Pick 4 (4th, 21st and 28th)

RB/RB/WR

Alvin Kamara has led the New Orleans Saints in share of red-zone touches over the past three seasons, making him a fine start to your roster. Carson or Conner in the second round will help set a solid foundation for your squad.

In the third round, focus on a wide receiver. Robinson would be great, but you could also look for JuJu Smith-Schuster or D.J. Moore. Smith-Schuster will have Ben Roethlisberger back under center in 2020, giving him a better chance to thrive in Pittsburgh’s passing game. Moore was one of five players to make at least four plays of 50 or more yards last year, which in some leagues are worth bonus fantasy points.

Pick 5 (5th, 20th and 29th)

WR/WR/RB

You’re going to zig when everyone else is zagging by selecting wideout extraordinaire Michael Thomas with your first pick. Thomas set the NFL’s receptions mark for a single season (149) last year and thinks he can break it again in 2020.

In Round 2, keep zigging by taking another wideout, Chris Godwin if available. According to Matt Harmon of Yahoo Sports, Godwin finished 2019 in the 87th percentile for success against man coverage and is the perfect complement to Mike Evans, Tampa Bay’s other top wideout. If someone has already selected Godwin, try for Robinson.

In Round 3 you’ll need to get a running back. Carson was available in almost two-thirds of mock drafts at this point and would be a solid choice. He ranked fifth in rushing attempts last season and had 39 red-zone carries for Seattle. No other player on the team had more than 12.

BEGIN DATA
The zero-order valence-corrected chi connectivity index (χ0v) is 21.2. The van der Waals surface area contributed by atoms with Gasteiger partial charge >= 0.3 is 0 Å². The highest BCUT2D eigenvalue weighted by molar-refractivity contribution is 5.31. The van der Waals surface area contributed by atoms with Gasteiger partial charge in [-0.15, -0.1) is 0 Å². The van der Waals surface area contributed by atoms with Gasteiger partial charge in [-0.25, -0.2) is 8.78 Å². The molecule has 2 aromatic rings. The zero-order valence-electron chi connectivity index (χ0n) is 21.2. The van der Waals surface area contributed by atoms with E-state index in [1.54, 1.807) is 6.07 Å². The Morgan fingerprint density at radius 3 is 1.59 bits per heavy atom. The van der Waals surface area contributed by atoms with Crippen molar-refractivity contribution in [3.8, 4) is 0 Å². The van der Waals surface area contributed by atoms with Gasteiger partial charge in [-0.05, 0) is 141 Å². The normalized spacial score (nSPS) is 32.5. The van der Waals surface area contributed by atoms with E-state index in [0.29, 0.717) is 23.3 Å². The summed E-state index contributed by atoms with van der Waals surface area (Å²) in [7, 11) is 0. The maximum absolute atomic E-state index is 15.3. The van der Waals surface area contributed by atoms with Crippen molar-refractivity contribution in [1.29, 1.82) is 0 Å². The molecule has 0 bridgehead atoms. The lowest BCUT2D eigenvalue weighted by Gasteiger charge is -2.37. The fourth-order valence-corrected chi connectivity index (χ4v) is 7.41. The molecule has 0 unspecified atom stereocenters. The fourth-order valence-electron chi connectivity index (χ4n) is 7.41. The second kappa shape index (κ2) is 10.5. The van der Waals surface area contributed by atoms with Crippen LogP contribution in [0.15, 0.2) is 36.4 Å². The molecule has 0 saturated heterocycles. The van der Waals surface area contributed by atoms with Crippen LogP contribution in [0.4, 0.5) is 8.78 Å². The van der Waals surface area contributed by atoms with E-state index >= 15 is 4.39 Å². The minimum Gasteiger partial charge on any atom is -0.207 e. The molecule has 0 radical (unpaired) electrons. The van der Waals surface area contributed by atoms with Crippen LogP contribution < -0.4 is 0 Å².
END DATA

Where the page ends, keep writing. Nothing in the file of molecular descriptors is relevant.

If he isn’t available, go with Conner or Melvin Gordon, who could become a workhorse for the Denver Broncos in 2020.

Pick 6 (6th, 19th and 30th)

RB/TE/WR

In order, you’re looking for Clyde Edwards-Helaire or Dalvin Cook with your first pick. Edwards-Helaire is a three-down back set to make a big impact as a rookie for the Chiefs. Kansas City General Manager Brett Veach said the first-round selection is “on pace to have a big year, to be our primary ballcarrier." Cook’s value might be depressed because he threatened to hold out for a new contract, but he reported to training camp and all seems fine. If you can get him, you’d be adding a running back who finished 10th in the NFL with 1,135 rushing yards last season and fourth with 13 rushing touchdowns despite missing two games.

Your second pick will be whichever of the top two tight ends, Kelce or Kittle, is available followed by a wide receiver such as Robinson, Smith-Schuster or Moore. If that trio is gone, don’t hesitate adding Odell Beckham Jr. of the Cleveland Browns. The electrifying wideout caught 74 passes for 1,035 yards and four touchdowns in 2019 and seems healthy despite the groin and hip pain that plagued him during the season.

Pick 7 (7th, 18th and 31st)

RB/RB/RB

Your strategy from this spot is easy: running back, running back and then running back. Take any of Edwards-Helaire, Cook, Henry, Mixon or even Kenyan Drake, a league winner from last season who blossomed after a trade that sent him from Miami to Arizona. After joining the Cardinals in Week 9, Drake saw his fantasy output improve from 6.6 to 17.5 points per game in point-per-reception leagues.

In the second round look for Aaron Jones. He is at the top of the Green Bay Packers’ depth chart and plays behind the projected fourth-best offensive line of 2020, per Pro Football Focus. Rookie A.J. Dillon could impact Jones’s fantasy value a little bit, but it is unlikely the team will tinker with Jones’s effectiveness near the goal line. He scored 14 of his 16 rushing touchdowns in the red zone last season, plus added a red-zone touchdown off a passing play.

In the third round select any one of Carson, Conner, Gordon, Le’Veon Bell or David Johnson.

Pick 8 (8th, 17th and 32nd)

RB/RB/WR